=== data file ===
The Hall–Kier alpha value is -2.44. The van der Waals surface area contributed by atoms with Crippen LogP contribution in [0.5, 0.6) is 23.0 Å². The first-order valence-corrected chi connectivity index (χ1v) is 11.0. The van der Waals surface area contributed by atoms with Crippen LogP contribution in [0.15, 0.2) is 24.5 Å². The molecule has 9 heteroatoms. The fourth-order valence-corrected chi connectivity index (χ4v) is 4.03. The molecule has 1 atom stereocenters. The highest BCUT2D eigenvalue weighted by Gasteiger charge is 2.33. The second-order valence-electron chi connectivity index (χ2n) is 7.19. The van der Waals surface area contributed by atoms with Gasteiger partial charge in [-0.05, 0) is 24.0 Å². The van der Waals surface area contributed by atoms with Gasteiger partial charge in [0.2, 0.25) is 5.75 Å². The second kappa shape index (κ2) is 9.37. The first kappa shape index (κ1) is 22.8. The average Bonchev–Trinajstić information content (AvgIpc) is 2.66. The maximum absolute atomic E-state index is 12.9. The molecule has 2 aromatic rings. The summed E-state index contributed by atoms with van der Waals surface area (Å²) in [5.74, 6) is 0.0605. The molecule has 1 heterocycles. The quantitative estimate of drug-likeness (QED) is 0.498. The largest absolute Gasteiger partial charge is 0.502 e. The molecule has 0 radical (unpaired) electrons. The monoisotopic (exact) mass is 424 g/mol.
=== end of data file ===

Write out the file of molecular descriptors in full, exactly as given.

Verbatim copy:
The Hall–Kier alpha value is -2.44. The van der Waals surface area contributed by atoms with Crippen LogP contribution in [0.5, 0.6) is 23.0 Å². The first-order valence-corrected chi connectivity index (χ1v) is 11.0. The van der Waals surface area contributed by atoms with Crippen LogP contribution in [0.15, 0.2) is 24.5 Å². The molecule has 9 heteroatoms. The fourth-order valence-corrected chi connectivity index (χ4v) is 4.03. The molecule has 1 atom stereocenters. The highest BCUT2D eigenvalue weighted by Gasteiger charge is 2.33. The second-order valence-electron chi connectivity index (χ2n) is 7.19. The van der Waals surface area contributed by atoms with Gasteiger partial charge in [-0.05, 0) is 24.0 Å². The van der Waals surface area contributed by atoms with Gasteiger partial charge in [0.2, 0.25) is 5.75 Å². The second kappa shape index (κ2) is 9.37. The first kappa shape index (κ1) is 22.8. The average Bonchev–Trinajstić information content (AvgIpc) is 2.66. The maximum absolute atomic E-state index is 12.9. The molecule has 2 aromatic rings. The summed E-state index contributed by atoms with van der Waals surface area (Å²) in [5.74, 6) is 0.0605. The molecule has 1 heterocycles. The quantitative estimate of drug-likeness (QED) is 0.498. The largest absolute Gasteiger partial charge is 0.502 e. The molecule has 0 radical (unpaired) electrons. The monoisotopic (exact) mass is 424 g/mol.